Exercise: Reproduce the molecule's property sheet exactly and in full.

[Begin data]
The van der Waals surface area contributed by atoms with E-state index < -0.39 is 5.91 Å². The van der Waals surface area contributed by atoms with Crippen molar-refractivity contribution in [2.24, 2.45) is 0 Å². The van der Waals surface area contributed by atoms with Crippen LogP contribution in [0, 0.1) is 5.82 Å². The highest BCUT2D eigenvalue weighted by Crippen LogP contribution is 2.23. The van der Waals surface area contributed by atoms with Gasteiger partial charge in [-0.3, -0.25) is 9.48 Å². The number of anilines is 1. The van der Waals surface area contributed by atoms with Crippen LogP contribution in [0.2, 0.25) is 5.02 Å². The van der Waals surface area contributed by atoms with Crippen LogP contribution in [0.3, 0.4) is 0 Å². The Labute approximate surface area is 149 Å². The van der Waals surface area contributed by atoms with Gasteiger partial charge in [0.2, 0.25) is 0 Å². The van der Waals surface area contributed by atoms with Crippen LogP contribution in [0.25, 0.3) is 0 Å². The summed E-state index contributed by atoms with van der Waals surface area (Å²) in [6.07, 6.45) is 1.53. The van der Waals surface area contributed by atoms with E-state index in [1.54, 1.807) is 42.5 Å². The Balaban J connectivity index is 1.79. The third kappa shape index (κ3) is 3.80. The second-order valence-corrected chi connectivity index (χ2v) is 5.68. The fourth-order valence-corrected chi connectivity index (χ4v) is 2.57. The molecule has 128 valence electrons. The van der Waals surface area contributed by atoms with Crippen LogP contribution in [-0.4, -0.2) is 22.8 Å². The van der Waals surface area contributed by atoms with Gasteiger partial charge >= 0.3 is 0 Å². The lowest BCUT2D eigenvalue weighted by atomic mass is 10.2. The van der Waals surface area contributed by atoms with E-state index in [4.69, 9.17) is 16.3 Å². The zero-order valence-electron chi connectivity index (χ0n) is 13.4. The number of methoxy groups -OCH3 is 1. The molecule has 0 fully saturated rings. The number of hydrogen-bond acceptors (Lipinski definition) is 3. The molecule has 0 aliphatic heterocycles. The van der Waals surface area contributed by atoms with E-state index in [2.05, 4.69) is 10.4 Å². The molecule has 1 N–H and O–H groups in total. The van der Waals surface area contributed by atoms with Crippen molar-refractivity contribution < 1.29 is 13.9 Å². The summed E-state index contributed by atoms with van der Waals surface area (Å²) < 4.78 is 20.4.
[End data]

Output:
The van der Waals surface area contributed by atoms with E-state index < -0.39 is 5.91 Å². The van der Waals surface area contributed by atoms with Crippen molar-refractivity contribution in [2.24, 2.45) is 0 Å². The van der Waals surface area contributed by atoms with Crippen LogP contribution in [0, 0.1) is 5.82 Å². The highest BCUT2D eigenvalue weighted by Crippen LogP contribution is 2.23. The van der Waals surface area contributed by atoms with Gasteiger partial charge in [-0.3, -0.25) is 9.48 Å². The number of anilines is 1. The van der Waals surface area contributed by atoms with Crippen LogP contribution in [0.2, 0.25) is 5.02 Å². The van der Waals surface area contributed by atoms with Crippen LogP contribution in [0.3, 0.4) is 0 Å². The Labute approximate surface area is 149 Å². The van der Waals surface area contributed by atoms with Gasteiger partial charge in [0.2, 0.25) is 0 Å². The van der Waals surface area contributed by atoms with Crippen LogP contribution in [0.25, 0.3) is 0 Å². The summed E-state index contributed by atoms with van der Waals surface area (Å²) in [6.07, 6.45) is 1.53. The van der Waals surface area contributed by atoms with E-state index in [1.54, 1.807) is 42.5 Å². The Balaban J connectivity index is 1.79. The third kappa shape index (κ3) is 3.80. The second-order valence-corrected chi connectivity index (χ2v) is 5.68. The fourth-order valence-corrected chi connectivity index (χ4v) is 2.57. The molecule has 128 valence electrons. The van der Waals surface area contributed by atoms with Crippen LogP contribution in [-0.4, -0.2) is 22.8 Å². The van der Waals surface area contributed by atoms with Gasteiger partial charge >= 0.3 is 0 Å². The lowest BCUT2D eigenvalue weighted by atomic mass is 10.2. The van der Waals surface area contributed by atoms with E-state index in [4.69, 9.17) is 16.3 Å². The zero-order valence-electron chi connectivity index (χ0n) is 13.4. The number of methoxy groups -OCH3 is 1. The molecule has 0 fully saturated rings. The number of hydrogen-bond acceptors (Lipinski definition) is 3. The molecule has 0 aliphatic heterocycles. The van der Waals surface area contributed by atoms with E-state index in [2.05, 4.69) is 10.4 Å². The molecule has 1 N–H and O–H groups in total. The van der Waals surface area contributed by atoms with Crippen molar-refractivity contribution < 1.29 is 13.9 Å². The summed E-state index contributed by atoms with van der Waals surface area (Å²) < 4.78 is 20.4.